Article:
To many people, the Disneyland Railroad may be nothing more than a transportation system: a means to get around that is no more romantic than the plane that brought them to Anaheim or the Monorail used to ferry them over to the Disneyland Hotel. I am not one of those people. I love the romance of the railway, from the days that steam first ploughed its way across the expanses of North America to the Golden Age of Travel with streamline steam engines and grand railway hotels to the post-war era of those famous diesel named trains like California Zephyr, Empire Builder, Super Chief, and The Canadian. When travelling by train, the journey is the destination, and the DLRR echoes that romance. It also has two attractions that set it apart from a mere transportation system, being the Grand Canyon Diorama and Primeval World. The Grand Canyon Diorama imprinted itself on my mind so well that when I discovered that there was an actual train that took you to the actual Grand Canyon, I booked a trip. In a sense, that was the nascent beginning of this blog: exploring the original inspirations behind Disney films and attractions. My other great love are dinosaurs and prehistoric life, so when I first saw Primeval World, my jaw dropped to the floor. The only thing that could possibly make travelling by the vista of prehistory via steam train even better were the times I got to ride it surrounded by the plush Victorian interiors of the Lilly Belle salon car. My third great love are the Victorian and Edwardian Eras.
#5: Mark Twain Riverboat, Tom Sawyer Island, and the Rivers of America
Perhaps this is another strange choice in a fandom permeated with demands for bigger, faster, more technologically advanced thrill rides... A slow trip around a lazy river aboard an authentically built paddlewheel steamboat, circumnavigating a wooded island criss-crossed by dirt paths. Possibly it is a function of my preference for attractions that are slow and genteel, which give you time to savour them, or my love of antiquated forms of transportation, or the fact that this area is about the closest thing Disneyland has to genuine natural, park-like landscape. It's probably a little of each, topped off with the sentimental fact that the Mark Twain Riverboat and Tom Sawyer Island first introduced me to the author who I now consider one of my favourites. I first experienced Tom Sawyer Island before it had been taken over by pirates, and on account of that I prefer the Magic Kingdom's version now. Thankfully the pirates didn't completely wreck the place and it still retains a fair bit of its original atmosphere. I don't think I can quite forgive them taking away the serenity of the cove on an early morning, watching the riverboat go by, or demolishing Fort Wilderness. But it did leave behind a few nice things, like turning the former Burning Settler's Cabin into Mike Fink's Cabin, with traces of audio from Davy Crockett and the River Pirates echoing out. One of my great pleasures in Disneyland is to sip on a Mint Julep from the deck of the Mark Twain, taking in the sights and enjoying the snippets of Jazz music and folksy dialogue. The narration circa 2005, with the line "On many a night of storm and fog, we would be straining our ears to hear that call. That's the welcomest sound of all to a river man. These two sweet words, Mark Twain. Safe water." still sends chills up my spine. I defend myself, if I need to, by arguing that these experiences are what Disneyland is really about. Sentiment, nostalgia, memories, and these sorts of things are a feature of Disneyland, not an obfuscation that distracts us from how E-tickety the latest new ride is or isn't. Being able to imagine and in some way experience what it would have been like to travel the Mississippi in Twain's day is Disneyland at its best.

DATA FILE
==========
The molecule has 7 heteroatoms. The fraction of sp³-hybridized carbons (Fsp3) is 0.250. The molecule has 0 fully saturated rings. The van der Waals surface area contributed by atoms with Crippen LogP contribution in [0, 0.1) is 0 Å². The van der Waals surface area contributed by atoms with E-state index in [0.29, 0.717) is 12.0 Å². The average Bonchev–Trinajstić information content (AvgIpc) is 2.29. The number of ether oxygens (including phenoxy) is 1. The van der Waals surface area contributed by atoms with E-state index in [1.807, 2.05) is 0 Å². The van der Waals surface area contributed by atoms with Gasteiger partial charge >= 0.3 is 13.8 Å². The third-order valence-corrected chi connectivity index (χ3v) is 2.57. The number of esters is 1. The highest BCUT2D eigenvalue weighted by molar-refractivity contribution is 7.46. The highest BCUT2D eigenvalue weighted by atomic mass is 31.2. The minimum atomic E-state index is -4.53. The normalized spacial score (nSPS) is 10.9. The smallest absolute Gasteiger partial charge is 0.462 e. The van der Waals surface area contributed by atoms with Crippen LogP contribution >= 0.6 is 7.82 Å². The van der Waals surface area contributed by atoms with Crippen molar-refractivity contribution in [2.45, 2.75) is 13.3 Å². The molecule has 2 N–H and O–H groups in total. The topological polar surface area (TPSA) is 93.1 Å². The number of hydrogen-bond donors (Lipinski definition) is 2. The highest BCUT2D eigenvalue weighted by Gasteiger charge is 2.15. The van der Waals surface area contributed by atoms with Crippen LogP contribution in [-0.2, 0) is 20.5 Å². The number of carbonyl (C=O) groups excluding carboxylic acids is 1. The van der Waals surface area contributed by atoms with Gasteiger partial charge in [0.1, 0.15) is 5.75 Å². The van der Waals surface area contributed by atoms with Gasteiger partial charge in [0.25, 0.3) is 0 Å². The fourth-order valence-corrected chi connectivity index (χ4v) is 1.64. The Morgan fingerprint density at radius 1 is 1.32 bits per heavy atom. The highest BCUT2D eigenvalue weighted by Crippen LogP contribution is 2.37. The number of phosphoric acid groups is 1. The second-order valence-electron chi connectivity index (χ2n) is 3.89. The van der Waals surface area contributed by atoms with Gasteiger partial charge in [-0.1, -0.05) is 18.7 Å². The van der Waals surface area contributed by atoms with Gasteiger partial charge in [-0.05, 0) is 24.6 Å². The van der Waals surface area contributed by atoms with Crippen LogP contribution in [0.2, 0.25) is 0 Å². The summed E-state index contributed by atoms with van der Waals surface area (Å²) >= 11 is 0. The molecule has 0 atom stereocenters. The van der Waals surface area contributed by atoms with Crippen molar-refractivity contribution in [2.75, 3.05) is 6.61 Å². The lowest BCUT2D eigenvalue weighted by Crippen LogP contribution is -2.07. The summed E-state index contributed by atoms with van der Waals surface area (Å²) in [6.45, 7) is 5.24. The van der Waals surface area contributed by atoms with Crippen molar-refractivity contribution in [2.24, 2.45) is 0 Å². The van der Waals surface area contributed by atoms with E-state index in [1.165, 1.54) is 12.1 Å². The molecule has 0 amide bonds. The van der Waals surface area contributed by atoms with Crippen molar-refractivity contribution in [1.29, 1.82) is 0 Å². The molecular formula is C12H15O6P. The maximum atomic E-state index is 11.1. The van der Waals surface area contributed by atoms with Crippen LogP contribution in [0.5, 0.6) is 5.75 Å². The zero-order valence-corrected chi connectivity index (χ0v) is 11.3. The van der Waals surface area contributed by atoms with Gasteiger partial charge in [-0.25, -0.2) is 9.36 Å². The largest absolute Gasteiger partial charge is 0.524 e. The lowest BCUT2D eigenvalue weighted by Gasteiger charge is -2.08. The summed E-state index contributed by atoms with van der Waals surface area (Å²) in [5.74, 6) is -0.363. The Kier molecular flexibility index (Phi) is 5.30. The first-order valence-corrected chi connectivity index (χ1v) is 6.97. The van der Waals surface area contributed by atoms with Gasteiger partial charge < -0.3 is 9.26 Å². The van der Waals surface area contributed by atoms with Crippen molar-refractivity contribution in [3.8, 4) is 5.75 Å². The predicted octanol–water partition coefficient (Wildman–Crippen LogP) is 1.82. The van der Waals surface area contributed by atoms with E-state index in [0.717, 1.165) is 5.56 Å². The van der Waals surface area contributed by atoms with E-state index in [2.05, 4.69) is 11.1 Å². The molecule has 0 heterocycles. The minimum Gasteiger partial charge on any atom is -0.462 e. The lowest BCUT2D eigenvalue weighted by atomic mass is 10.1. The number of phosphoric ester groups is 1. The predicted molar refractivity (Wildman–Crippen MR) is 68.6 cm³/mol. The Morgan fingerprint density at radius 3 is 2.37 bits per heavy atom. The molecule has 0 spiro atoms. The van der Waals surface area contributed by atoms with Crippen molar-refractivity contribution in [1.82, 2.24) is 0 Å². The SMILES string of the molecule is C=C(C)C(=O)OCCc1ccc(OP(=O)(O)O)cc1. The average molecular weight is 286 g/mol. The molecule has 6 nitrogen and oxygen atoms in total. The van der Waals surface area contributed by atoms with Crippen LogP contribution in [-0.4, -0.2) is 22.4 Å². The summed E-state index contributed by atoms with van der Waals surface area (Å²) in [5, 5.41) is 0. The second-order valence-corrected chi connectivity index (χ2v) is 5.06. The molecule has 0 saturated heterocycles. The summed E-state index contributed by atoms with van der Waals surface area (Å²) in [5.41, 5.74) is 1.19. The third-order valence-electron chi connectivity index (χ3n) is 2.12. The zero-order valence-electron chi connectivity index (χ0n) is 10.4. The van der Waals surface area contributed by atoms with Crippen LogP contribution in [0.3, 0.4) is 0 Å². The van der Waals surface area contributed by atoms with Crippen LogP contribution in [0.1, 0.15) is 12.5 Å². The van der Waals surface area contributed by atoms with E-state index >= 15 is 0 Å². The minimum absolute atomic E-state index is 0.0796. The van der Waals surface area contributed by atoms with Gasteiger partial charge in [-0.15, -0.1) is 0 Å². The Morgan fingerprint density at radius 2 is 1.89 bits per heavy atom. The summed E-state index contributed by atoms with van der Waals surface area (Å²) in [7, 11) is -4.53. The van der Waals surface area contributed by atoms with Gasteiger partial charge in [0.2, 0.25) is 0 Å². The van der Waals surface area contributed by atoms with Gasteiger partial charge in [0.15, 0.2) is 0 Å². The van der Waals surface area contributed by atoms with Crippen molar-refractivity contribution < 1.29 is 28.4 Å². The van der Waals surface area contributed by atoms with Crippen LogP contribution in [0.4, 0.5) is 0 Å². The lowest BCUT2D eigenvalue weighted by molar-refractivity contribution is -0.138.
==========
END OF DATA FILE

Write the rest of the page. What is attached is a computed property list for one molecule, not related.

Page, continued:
Honourable Mention: All the Attractions that Disneyland Wouldn't be Disneyland Without
As I've said several times throughout this post, the distinction of "favourite attractions" at Disneyland always seem to go to the newest, biggest, highest, fastest rides with the most recent whizzbangs and geegaws. But when I think of my favourite experiences at Disneyland, the rides do play a part, but my list includes a lot of things like the Disneyland Railroad, Enchanted Tiki Room, and Mark Twain Riverboat; things like Main Street Cinema, Penny Arcade, Main Street Vehicles, Sleeping Beauty Castle Walkthrough, Disney Gallery, Shrunken Ned and Esmeralda, and the Court of Angels (oh...). Few people would think of those as the must-do, top-tier favourite Disneyland attractions. But for me, they are the kinds of attractions that Disneyland just wouldn't be Disneyland without. I might even put the Jungle Cruise on that list. I don't think of it as being a favourite attraction as such, but if it were closed down for refurbishment, I would reschedule my trip just as surely as I would reschedule around Peter Pan's Flight or the Haunted Mansion. I couldn't imagine going to Disneyland and not taking a journey down the rivers of adventure. It's as classically Disney as any of those attractions. For that matter, the closure of the Mark Twain Riverboat, DLRR, Fantasmic and rerouting the Rivers of America is singlehandedly responsible for our decision to rush a visit to Disneyland two weeks ago instead of waiting to maybe go later in 2016. Walt Disney World showed me what was missing by not having the Peoplemover or the Country Bear Jamboree (or an inviolate Tom Sawyer Island with a functional fort). These are attractions that give Disneyland its sense of place, that set its mood, and put it apart from the world outside the berm and from other theme parks. An attraction like Indiana Jones Adventure: Temple of the Forbidden Eye may come away with the technical awards for being "the best ride in Disneyland" (which it is from that perspective), but these other attractions transform a mere amusement park into Disneyland. They are what make it a classic. They aren't E-tickets in the modern sense of the term, but they are totally indispensable.